Letters Are T.H.I.N.G.S.
A group exhibition on decoloniality in typography & graphic design via publishing
Printed Matter is pleased to present Letters Are T.H.I.N.G.S., a group show featuring works by Moonsick Gang, Sharon Gong, Hardworking Goodlooking, Nontsikelelo Mutiti & Tinashe Mushakavanhu and Nate Pyper, addressing notions of decoloniality in typography/graphic design via publishing. Presented in the Project Room, the exhibition is organized with designer and publisher Gerardo Madera and is initiated by the artist’s forthcoming book Name, Thing, Thing: A Primer in Parallel Typographies, published by Printed Matter (September, 2017).
Please join us for an opening reception with participating artists on Saturday, September 9, 5-7PM. Join the event on Facebook here.
Letters Are T.H.I.N.G.S. instantiates several threads of Name, Thing, Thing into an exhibition setting, putting varied perspectives on display in an effort to expand, or perhaps refine, a definition of decoloniality as it pertains to typography/graphic design. Through artists’ books, zines, posters, objects, video and web-based works, the participating artists consider narratives in typographic discourse through decoloniality—not least, language, social/local issues, representation, history, subversion, speculation, hybridity, etc.—from the vantage point of marginalized groups/publics. With a specific focus on publishing, the exhibition hopes to show how circulation, dissemination and the establishment of networks—vis-à-vis publishing, typography and graphic design—can be pivotal in dismantling forms of oppression.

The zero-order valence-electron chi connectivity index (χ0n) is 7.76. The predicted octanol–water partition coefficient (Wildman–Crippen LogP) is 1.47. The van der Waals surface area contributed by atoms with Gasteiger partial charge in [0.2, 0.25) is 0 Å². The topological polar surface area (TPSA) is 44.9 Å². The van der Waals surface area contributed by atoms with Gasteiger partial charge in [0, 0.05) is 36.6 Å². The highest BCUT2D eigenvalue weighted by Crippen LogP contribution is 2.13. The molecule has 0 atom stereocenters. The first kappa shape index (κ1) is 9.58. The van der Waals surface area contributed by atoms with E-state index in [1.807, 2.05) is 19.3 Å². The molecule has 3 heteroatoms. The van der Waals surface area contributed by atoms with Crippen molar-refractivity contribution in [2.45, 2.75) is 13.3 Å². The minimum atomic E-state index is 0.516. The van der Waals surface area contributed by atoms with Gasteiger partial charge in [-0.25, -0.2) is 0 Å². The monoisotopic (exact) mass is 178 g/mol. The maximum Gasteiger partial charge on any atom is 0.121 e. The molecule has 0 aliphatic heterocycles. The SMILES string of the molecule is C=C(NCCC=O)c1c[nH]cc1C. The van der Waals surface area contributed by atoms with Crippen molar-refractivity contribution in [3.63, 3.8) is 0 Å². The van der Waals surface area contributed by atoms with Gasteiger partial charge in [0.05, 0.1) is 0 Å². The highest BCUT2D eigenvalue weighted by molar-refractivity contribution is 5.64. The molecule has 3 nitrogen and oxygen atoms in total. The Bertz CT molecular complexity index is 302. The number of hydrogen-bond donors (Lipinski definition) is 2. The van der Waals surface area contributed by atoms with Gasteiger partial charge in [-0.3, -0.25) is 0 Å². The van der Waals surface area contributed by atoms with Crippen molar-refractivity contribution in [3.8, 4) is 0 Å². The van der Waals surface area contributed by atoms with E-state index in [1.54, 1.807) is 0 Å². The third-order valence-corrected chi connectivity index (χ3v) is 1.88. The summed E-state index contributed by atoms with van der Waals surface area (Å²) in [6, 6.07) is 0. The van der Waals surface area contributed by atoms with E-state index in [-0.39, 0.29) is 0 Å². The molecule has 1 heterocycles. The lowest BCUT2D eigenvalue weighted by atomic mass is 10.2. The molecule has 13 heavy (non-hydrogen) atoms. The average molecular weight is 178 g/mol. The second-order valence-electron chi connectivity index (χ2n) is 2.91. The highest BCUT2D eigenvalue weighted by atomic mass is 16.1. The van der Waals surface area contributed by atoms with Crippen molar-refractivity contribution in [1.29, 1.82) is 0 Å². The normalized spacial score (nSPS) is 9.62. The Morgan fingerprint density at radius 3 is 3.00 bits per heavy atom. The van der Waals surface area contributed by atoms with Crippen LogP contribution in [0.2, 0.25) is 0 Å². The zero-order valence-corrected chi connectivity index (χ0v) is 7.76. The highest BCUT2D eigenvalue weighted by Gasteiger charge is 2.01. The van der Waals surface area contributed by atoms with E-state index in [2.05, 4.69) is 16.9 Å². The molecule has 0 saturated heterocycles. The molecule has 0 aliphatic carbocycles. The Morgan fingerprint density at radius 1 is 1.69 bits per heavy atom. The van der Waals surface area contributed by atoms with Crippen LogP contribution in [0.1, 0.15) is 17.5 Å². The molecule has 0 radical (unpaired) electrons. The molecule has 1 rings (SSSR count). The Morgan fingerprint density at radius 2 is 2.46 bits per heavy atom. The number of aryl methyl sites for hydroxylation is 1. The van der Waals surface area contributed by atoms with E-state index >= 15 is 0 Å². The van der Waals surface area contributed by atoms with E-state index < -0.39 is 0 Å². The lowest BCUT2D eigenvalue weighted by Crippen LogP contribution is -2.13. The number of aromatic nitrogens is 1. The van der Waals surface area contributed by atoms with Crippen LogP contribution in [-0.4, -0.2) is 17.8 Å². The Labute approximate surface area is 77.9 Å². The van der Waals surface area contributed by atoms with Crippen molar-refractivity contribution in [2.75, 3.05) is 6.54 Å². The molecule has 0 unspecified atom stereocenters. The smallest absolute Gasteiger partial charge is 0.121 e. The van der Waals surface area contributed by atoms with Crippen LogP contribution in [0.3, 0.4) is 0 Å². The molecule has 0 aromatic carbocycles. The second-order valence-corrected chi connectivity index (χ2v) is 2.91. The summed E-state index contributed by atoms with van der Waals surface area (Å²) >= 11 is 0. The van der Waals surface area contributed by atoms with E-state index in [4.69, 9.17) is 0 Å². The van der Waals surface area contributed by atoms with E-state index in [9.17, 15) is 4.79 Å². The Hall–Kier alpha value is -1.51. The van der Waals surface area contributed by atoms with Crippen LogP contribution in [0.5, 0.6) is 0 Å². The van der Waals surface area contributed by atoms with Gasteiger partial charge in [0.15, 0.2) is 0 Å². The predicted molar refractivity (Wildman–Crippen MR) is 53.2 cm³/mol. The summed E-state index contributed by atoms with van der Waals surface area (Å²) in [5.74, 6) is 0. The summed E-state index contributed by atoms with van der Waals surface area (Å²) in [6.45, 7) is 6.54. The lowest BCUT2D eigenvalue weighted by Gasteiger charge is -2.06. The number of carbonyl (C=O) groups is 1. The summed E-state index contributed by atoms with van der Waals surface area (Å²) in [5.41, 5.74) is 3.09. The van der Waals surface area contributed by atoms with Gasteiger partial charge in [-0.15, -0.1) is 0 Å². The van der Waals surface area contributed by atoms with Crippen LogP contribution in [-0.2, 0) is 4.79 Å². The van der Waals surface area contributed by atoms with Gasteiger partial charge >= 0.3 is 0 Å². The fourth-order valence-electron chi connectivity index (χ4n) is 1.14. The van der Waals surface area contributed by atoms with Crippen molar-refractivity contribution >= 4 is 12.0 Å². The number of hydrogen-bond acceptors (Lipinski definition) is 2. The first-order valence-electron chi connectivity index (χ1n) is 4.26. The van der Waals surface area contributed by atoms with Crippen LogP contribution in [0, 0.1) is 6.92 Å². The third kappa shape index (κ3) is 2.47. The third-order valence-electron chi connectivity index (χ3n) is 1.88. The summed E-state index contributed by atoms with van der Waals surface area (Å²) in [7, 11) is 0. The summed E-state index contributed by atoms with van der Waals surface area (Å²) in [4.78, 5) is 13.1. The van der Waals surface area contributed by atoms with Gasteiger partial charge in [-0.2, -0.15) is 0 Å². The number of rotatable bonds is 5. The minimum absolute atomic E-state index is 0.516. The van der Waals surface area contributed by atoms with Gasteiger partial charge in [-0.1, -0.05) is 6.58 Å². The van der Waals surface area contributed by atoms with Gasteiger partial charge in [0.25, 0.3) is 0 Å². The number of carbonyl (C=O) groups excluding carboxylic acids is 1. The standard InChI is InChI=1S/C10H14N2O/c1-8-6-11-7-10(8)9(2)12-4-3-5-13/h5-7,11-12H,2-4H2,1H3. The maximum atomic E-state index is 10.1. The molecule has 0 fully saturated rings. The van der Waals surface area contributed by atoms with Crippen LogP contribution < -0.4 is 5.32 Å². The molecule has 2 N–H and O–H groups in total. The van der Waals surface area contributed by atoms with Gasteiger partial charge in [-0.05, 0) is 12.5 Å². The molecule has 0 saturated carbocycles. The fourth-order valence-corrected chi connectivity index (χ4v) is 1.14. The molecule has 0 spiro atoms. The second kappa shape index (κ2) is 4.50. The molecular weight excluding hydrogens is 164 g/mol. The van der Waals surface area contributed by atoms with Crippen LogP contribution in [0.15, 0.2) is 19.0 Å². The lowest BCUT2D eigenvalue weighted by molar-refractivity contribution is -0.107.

The exhibition borrows its title—Letters Are T.H.I.N.G.S.—from late designer Nic Hughes, whose interest in OOO (Object Oriented Ontology) propelled a series of self-initiated projects and essays around what Hughes dubs as “Ontological design”—an understanding of the networks that design objects inaugurate and inhabit. In its display, the exhibition calls for a discursive understanding of these connections. Not to present these convergences as absolute, but to, as Anne Bush puts it, see them as one of countless configurations—a “search for theories of attribution, articulation and designation” within defined networks.